1. You have so much promise, but you NEED TO FIX YOUR ARBITRARY LINE BREAKS. They undermine you. Line break at the end of phrases, places you’d put pauses (if you’re not reading like the stereotype of a beat poet). If you want to work some jarring line breaks in for effect, break your poem per the normal rules and THEN decide which lines you want to be jarring. If you decide you want all of the lines to be jarring, at least be intentional about it. Not that it’ll help much.
2. Punctuation and poetry aren’t enemies. Your work reads like one enormous run-on sentence, or a car with no brakes. Exert control! High speeds feel higher if you start out slow, or if you stop. Punctuation marks are the stage directions to your poem. They needn’t be extravagant, but marking the end of a scene is helpful for the actors, the director, and the audience.
3. Repetition is like a knife! Used properly, it will cut the breath out of your reader. Too frequently or improperly, and IT GETS DULL. If you enjoy playing with repetition, underline the word when you go to edit your poem, and then rate the importance of its use in each of those places, 1-10. If you use the same word more than 10 times, you’re REALLY in trouble. Cut at least half of your use of the word- play with synonyms, allusions, or even rhymes. The remaining uses of the word will be more poignant.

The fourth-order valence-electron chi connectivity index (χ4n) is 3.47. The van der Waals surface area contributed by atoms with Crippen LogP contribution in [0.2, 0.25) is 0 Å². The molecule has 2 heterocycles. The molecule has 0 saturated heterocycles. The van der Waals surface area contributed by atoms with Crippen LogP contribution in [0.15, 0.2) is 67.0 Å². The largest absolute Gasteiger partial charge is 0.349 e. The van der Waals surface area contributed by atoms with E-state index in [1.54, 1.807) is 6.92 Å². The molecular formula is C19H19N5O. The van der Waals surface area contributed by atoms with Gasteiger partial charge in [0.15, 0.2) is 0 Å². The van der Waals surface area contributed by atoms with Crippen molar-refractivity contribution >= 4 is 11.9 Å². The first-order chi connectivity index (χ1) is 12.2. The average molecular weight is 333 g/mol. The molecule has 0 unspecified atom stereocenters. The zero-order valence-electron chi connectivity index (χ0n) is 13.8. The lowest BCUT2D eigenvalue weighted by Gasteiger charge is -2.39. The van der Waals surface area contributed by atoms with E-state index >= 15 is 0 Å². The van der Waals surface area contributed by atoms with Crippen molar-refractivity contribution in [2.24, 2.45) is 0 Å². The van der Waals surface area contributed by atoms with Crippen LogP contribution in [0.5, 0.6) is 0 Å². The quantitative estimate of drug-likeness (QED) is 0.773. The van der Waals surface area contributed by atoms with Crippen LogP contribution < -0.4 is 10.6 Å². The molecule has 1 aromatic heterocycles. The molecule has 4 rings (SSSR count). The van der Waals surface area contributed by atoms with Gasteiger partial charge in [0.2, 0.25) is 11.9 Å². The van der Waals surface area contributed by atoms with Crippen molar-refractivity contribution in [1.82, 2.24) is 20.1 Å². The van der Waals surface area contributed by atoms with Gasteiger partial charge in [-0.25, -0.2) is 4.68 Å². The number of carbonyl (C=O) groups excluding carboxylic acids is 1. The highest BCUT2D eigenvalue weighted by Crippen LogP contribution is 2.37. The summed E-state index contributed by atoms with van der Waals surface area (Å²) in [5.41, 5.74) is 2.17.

4. Plot your poem! If you return to the same scene over and over without exposing the audience to something new, they will get impatient with you. This goes for poems without characters or “plot”, too. If your poem is a still-life photograph of a garden, and you keep returning to a garden gnome in the one corner, each time you return to describe the garden gnome, the description of the gnome should change or deepen our understanding of the gnome.
(more advice when I’ve had more sleep)